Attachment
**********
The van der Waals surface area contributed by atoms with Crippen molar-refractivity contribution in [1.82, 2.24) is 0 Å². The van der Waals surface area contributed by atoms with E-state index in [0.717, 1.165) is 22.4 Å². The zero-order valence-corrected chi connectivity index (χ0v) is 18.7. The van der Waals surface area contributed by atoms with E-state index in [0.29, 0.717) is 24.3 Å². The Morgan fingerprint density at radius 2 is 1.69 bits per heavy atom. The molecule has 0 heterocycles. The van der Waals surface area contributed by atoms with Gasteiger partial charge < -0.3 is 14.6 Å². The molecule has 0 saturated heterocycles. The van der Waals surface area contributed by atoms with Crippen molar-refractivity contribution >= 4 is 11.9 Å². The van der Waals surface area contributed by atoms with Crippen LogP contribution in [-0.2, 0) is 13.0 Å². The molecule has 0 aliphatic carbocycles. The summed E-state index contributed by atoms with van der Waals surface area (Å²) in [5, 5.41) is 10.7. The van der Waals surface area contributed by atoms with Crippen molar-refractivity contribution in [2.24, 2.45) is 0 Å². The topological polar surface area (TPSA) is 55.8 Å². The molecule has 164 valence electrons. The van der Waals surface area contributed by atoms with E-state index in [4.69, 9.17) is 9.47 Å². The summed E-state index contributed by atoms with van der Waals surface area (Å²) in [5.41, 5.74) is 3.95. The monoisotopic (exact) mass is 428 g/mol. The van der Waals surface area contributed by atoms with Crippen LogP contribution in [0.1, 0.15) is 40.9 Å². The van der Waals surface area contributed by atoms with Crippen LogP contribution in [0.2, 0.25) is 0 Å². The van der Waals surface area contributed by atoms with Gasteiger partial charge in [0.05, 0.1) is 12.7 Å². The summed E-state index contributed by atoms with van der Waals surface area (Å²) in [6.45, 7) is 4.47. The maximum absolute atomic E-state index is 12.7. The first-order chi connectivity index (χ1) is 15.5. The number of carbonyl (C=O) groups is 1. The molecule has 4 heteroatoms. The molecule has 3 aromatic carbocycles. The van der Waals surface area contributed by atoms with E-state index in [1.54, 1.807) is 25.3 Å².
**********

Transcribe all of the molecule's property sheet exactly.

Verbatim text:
The van der Waals surface area contributed by atoms with Crippen molar-refractivity contribution in [1.82, 2.24) is 0 Å². The van der Waals surface area contributed by atoms with E-state index in [0.717, 1.165) is 22.4 Å². The zero-order valence-corrected chi connectivity index (χ0v) is 18.7. The van der Waals surface area contributed by atoms with E-state index in [0.29, 0.717) is 24.3 Å². The Morgan fingerprint density at radius 2 is 1.69 bits per heavy atom. The molecule has 0 heterocycles. The van der Waals surface area contributed by atoms with Gasteiger partial charge < -0.3 is 14.6 Å². The molecule has 0 saturated heterocycles. The van der Waals surface area contributed by atoms with Crippen molar-refractivity contribution >= 4 is 11.9 Å². The van der Waals surface area contributed by atoms with Crippen LogP contribution in [-0.2, 0) is 13.0 Å². The molecule has 0 aliphatic carbocycles. The summed E-state index contributed by atoms with van der Waals surface area (Å²) in [5, 5.41) is 10.7. The van der Waals surface area contributed by atoms with Crippen molar-refractivity contribution in [2.24, 2.45) is 0 Å². The topological polar surface area (TPSA) is 55.8 Å². The molecule has 164 valence electrons. The van der Waals surface area contributed by atoms with E-state index in [4.69, 9.17) is 9.47 Å². The summed E-state index contributed by atoms with van der Waals surface area (Å²) in [5.41, 5.74) is 3.95. The monoisotopic (exact) mass is 428 g/mol. The van der Waals surface area contributed by atoms with Crippen LogP contribution in [0.1, 0.15) is 40.9 Å². The van der Waals surface area contributed by atoms with Crippen LogP contribution in [0.2, 0.25) is 0 Å². The van der Waals surface area contributed by atoms with Gasteiger partial charge in [0.05, 0.1) is 12.7 Å². The summed E-state index contributed by atoms with van der Waals surface area (Å²) in [6.45, 7) is 4.47. The maximum absolute atomic E-state index is 12.7. The first-order chi connectivity index (χ1) is 15.5. The number of carbonyl (C=O) groups is 1. The molecule has 4 heteroatoms. The molecule has 3 aromatic carbocycles. The van der Waals surface area contributed by atoms with E-state index in [1.54, 1.807) is 25.3 Å².